There are a ton of books on leadership development, vision, delegation, moving from intern to executive and plenty of others with catchy titles. I recommend reading a lot of them. However, in my experience nothing pushes our leadership ahead like the pressure or urgency of a big project. Reading is great, but having to deliver creates the pressure where real growth happens.
Interest to learn is present when there is urgency to deliver.
The urgent question I was recently asked was, “How do I grow in administration” or related, “How do I get organized in a way that builds stuff?” This is a great question that all leaders, pastors included, will eventually run into. The breakthrough happens differently for everyone. For me, it was when I could no longer personally be involved in executing every area of the ministry I was running. I could no longer simply work longer hours because we launched a second site with identical service times. I had to build high-capacity teams and was now hungry to learn.
Here is very practical advice I was given and pass along:
1) Write it down
If it isn’t written down you can’t effectively pass it on. I’m not talking about massive “how to” manuals, but rather a few key processes, values and plans that allow for delegation. For me this practically means I have a whiteboard in my office. I use shapes, pictures and words in various combinations. Do what works for you. The point is connecting where you are to where you want to be. This is project management 101 and there is much to learn from that discipline. Start with the end, then move back while outlining the connecting steps in the process. If there is a step that is complicated or confusing – fix it. If you are a visionary leader, this is the process of moving what is in your head onto paper. You can involve others in this process or go at it solo.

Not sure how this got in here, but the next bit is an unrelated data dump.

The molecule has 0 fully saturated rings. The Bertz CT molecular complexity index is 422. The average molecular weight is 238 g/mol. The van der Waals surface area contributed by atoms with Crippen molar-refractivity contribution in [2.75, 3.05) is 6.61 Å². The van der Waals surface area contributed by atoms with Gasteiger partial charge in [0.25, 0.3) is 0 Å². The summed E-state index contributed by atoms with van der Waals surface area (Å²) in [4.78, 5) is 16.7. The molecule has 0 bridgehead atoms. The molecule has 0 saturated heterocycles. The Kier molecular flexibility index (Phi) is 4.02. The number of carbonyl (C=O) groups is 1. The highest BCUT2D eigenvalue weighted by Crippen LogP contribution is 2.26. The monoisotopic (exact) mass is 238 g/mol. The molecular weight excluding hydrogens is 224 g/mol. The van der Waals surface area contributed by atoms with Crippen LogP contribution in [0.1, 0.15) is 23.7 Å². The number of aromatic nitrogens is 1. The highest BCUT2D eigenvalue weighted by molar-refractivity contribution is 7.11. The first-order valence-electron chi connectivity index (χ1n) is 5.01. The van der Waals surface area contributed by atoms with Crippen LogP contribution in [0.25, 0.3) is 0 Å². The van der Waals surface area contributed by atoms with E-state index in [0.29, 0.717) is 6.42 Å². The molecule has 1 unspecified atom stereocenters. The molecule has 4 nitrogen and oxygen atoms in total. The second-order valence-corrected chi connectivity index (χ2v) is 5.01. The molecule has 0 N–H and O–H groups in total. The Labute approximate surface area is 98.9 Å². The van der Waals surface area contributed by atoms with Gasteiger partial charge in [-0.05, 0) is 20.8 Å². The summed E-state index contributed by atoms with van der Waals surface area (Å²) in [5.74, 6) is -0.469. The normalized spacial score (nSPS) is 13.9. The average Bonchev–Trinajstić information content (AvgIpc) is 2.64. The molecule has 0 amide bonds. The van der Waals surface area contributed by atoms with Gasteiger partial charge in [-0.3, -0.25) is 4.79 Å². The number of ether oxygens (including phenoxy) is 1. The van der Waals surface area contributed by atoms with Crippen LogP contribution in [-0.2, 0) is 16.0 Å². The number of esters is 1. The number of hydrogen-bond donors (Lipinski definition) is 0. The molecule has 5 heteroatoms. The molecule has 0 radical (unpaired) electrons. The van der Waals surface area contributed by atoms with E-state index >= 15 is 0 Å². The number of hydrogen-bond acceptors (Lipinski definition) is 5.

You don’t have to be administratively gifted to do this. You do have to be disciplined to put pen to paper. Start small. This is a big step that opens a whole world of growth.
2) Think ahead, farther ahead
When I was responsible for a group of 25 students and a few leaders gathering together on a Saturday night my “advance planning” was looking at the month ahead and many times just a few days. Why bother planning next month? Today has enough trouble of its own!
Well, the group grew. I was soon responsible for a ministry with dozens of small groups, monthly events, multiple locations, multiple services, live student bands, a café, and camps with hundreds of students. Parent expectations, safety considerations, large budgets, interns, staff and a growing leadership team could no longer be managed thinking week to week.
To recruit the kind of leaders needed I had no other option than thinking many months in advance. Hiring staff and managing interns pushes the planning out even farther. The point…think ahead, way ahead. Some of the best ministry launches take place with planning that starts a year in advance.
3) Ask for input, then shut up
The advantage of writing things down and thinking ahead is that you get the opportunity to get input before implementation. Careful, if you ask for input then be ready for it. If you shut it down or get defensive people will quickly learn it isn’t safe to give you honest feedback. However, if you shut up, listen, take notes and ask a few different people then you will find a goldmine of information. You now have a glimpse of how your plan will land with people. Adjust accordingly, clarify confusion, fix problems, address concerns and give credit to those who help you. This step maybe the hardest. It requires humility to not take things personally and to remain open. This is a lifelong lesson. You can read more about feedback here.
These are three practices that I continually come back to no matter the size of the project, team or industry. Growing in these areas will move us to consider further questions: How do I avoid micromanagement? How do I focus on what only I can do? How do I effectively delegate? Step into these areas and see your leadership begin to morph and these conversations start to make more sense as you interact with others desiring to lead like Jesus. Jesus sent out 72 and debriefed with them, Jesus invested in 12 disciples, Jesus empowered 120 men and women with the Holy Spirit to share the gospel, plant churches, and impact the world. Step into these areas and see your world expand as you invite people to join you in impacting the world around you.
Q. Who do I know that I can ask, “How do you do these three practices in your work?” Consider texting them asking for time to get their input.
Q. What idea have you been tossing around that needs to be written down? Who can you?